Hawaii News

Eerie green laser light show over Big Island volcano likely a Chinese satellite

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This story was updated at 9:16 a.m. Feb. 12.

At first, the origin of an eerie green laser light show captured two weeks ago by a Japanese-operated telescope atop the Big island’s 13,803-foot Maunakea seemed to be rather innocuous.

A green laser show was captured in the early morning of Jan. 28 by the Subaru-Asahi Star Camera at the Subaru Telescope atop Maunakea. Credit: National Astronomical Observatory of Japan and Asahi Shimbun.

Viewers who spotted the lights reported they likely were being emitted by a remote-sensing laser aboard a NASA satellite used to map and measure the Earth’s surface, keeping track of sea ice, snow cover and forest cover, among other terrain. It’s even able to detect water features such as coral reefs and ocean waves.

Pretty cool, right?

Now the source of the beams that formed a green curtain — which some described as resembling the green code from the movie “The Matrix” — likely is from a satellite owned by U.S. adversary China and not by NASA.

That is according to a Feb. 6 correction to the description attached to the video of the light show, which was captured by the Subaru Telescope — an 8.2-meter optical-infrared telescope operated by the National Astronomical Observatory of Japan and the National Institutes of Natural Sciences.


Dr. Anthony J Martino, a NASA scientist working on the satellite ICESat-2 ATLAS, said the green lasers — which lasted for only about a second — were not caused by their instrument, but by others.

Dr. Alvaro Ivanoff and other colleagues conducted a simulation of the trajectory of satellites that have a similar instrument and found a most likely candidate as the aerosol and carbon dioxide detection lidar, or ACDL, instrument on the Chinese Daqi-1/AEMS satellite. Lidar, or laser imaging, detection and ranging, works somewhat like sonar, but instead of using sound waves to map an area, it uses laser beams.

“We really appreciate their efforts in the identification of the light. We are sorry about our confusion related to this event and its potential impact on the ICESat-2 team,” said the correction.

Daqi-1 was launched last year and monitors fine particulates in the air, including gases such as nitrogen dioxide, sulfur dioxide and ozone, as well as carbon dioxide concentration, according to a March 2021 press release from the China Aerospace Science and Technology Corp. It is the first in a series of satellites that will observe atmospheric pollution, provide remote sensing data and support global climate change research.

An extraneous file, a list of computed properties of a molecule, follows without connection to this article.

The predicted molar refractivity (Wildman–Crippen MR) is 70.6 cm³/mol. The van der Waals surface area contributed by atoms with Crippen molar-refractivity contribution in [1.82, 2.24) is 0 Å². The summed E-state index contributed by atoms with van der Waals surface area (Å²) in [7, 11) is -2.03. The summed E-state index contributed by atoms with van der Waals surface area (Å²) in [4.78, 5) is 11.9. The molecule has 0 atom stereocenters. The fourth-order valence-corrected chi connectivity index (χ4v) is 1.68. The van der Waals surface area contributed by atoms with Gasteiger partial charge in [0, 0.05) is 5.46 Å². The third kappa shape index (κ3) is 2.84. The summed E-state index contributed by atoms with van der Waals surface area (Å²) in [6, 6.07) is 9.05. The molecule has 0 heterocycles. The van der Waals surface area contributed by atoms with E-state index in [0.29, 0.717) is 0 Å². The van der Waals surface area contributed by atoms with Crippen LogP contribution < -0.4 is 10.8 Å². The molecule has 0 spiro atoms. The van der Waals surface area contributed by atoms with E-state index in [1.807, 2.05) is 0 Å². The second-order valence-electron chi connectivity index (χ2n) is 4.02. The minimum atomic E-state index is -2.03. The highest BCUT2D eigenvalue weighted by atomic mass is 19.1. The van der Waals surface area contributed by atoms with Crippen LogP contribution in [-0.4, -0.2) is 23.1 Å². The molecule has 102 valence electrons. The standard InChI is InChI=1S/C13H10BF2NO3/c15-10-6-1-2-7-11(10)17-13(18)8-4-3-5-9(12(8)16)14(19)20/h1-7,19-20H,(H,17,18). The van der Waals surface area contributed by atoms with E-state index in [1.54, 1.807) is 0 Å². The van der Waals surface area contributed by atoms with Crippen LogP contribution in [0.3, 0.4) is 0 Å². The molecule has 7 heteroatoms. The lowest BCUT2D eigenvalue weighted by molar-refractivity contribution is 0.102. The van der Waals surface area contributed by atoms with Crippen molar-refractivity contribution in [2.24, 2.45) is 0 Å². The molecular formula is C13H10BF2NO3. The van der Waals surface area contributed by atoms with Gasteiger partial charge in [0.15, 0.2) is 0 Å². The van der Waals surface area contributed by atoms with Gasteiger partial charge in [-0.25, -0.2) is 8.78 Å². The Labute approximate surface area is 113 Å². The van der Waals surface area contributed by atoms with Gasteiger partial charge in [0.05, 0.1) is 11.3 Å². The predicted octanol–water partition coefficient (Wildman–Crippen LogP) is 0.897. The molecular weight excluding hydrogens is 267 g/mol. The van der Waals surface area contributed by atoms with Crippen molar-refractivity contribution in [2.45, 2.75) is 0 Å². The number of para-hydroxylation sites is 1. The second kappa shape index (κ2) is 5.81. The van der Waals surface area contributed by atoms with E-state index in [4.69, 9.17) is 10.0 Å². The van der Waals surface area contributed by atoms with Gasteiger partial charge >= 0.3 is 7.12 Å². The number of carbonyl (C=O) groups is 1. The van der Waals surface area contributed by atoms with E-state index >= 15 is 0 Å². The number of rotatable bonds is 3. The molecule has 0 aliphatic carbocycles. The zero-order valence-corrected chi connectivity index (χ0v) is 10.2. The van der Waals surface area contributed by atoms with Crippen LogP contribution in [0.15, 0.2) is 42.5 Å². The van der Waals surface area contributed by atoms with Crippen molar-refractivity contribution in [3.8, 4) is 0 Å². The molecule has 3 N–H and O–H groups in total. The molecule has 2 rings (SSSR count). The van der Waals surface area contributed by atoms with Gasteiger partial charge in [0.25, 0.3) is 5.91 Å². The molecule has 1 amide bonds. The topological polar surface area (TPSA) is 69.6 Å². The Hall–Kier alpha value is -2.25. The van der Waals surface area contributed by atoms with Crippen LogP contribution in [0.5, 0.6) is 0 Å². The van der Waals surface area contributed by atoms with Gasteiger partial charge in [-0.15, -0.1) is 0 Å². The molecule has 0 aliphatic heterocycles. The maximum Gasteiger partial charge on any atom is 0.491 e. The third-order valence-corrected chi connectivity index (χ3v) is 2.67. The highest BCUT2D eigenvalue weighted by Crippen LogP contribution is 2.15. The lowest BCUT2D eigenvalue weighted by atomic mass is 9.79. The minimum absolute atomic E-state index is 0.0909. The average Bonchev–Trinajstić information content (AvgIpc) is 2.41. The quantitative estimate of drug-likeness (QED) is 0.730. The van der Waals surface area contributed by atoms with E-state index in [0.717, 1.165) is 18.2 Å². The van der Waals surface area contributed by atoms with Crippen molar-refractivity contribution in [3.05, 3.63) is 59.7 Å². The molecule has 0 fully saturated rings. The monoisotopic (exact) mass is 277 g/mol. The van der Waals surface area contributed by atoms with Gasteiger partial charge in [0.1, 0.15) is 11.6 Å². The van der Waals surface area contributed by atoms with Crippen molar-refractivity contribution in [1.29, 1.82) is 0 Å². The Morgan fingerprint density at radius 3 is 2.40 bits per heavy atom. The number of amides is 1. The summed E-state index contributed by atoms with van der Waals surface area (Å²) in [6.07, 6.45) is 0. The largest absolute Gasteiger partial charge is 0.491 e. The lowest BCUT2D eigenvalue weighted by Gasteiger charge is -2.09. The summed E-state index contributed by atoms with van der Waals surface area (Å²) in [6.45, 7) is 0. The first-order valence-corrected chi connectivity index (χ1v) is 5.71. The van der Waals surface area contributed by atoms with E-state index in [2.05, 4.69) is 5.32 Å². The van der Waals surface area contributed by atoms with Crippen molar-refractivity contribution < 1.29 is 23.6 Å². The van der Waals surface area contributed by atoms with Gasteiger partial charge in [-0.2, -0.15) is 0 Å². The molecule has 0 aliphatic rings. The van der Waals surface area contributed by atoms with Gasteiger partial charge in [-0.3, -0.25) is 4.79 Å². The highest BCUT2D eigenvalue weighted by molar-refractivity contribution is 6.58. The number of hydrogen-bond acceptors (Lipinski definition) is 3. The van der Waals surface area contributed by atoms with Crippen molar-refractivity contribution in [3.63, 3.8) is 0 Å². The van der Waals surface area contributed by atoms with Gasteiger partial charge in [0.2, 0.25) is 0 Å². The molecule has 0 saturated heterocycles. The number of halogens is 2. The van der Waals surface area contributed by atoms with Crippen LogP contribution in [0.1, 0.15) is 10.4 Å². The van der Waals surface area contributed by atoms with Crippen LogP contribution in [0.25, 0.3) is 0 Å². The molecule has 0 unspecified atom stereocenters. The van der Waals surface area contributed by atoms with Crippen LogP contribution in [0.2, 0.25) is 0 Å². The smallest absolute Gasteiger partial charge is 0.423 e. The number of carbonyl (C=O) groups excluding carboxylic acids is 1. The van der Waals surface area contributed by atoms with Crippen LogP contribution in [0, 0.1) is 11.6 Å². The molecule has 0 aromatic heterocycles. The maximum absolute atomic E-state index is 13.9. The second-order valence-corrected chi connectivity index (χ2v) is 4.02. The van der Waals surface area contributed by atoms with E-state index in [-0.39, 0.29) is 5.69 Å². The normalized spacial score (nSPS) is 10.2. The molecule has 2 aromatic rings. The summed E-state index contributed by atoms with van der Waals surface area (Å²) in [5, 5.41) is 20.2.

The new revelation comes on the heels of the United States on Feb. 4 shooting down what the Pentagon called a Chinese spy balloon off the coast of South Carolina. China denies that the balloon was being used for surveillance. It floated over the mainland United States and portions of Canada for a week before it was taken down.


On Friday, a U.S. fighter jet shot down another aircraft, this time an unidentified object about the size of a small car that was flying over Alaska. The Pentagon said the UFO was flying at about 40,000 feet in a northeasterly direction, posing a risk to civilian air traffic. It was first detected Thursday by ground radar.

Another unidentified cylindrical object was shot down by a U.S. fighter jet Saturday over the northern Yukon territory in Canada. The U.S. military also scrambled fighter jets to investigate a radar anomaly that triggered a short closure of airspace over Montana.

Like the original news of the green lasers, the update about their source spurred speculation. This time, though, much of it was somewhat more nefarious because of the Chinese balloon and unidentified object.

Credit: National Astronomical Observatory of Japan and Asahi Shimbun.

“WHAT? Scary,” Connie Borton wrote in a Friday morning post to members of a Big Island Facebook group, sharing a story from Vice about the new information surrounding the laser show.

“Laser mapping of terrain, potentially for electromagnetic pulse radiation warfare to disrupt electrical communications, technologies and more,” a commenter replied to Borton’s post. “EMP weapons are being tested globally. Do your research humans. The time of World War 3 is upon us and the target is psychological, biological and electromagnetic.”


A person commenting on Subaru’s YouTube video wondered if the green lasers were a test of technology for the future deployment of something far more powerful. Another said they were from a “geo scanner” looking for strategic targets. Some got even darker.

“They are preparing for nuclear war,” one YouTube commenter said.

Another person commenting on YouTube even suggested there was a more Hawai’i-specific reason for the laser show: “They’re probably trying to make the volcano erupt.”

Not everyone was so bleak, however; there were still many more lighthearted responses.

“That’s the loading wall for the MMO we’re all stuck in,” one YouTube commenter said, referencing an invisible point in a massively multiplayer online game, such as “World of Warcraft,” that a player cannot pass.

Another added, referring to the main villain in the “Austin Powers” films starring Mike Myers: “Dr. Evil must have [been] flying space sharks with FRIKIN LASER BEAMS.”

Nathan Christophel
Nathan Christophel has more than 20 years of experience in journalism, starting out as a reporter and working his way up to become a copy editor and page designer, most recently at the Hawaii Tribune-Herald in Hilo.
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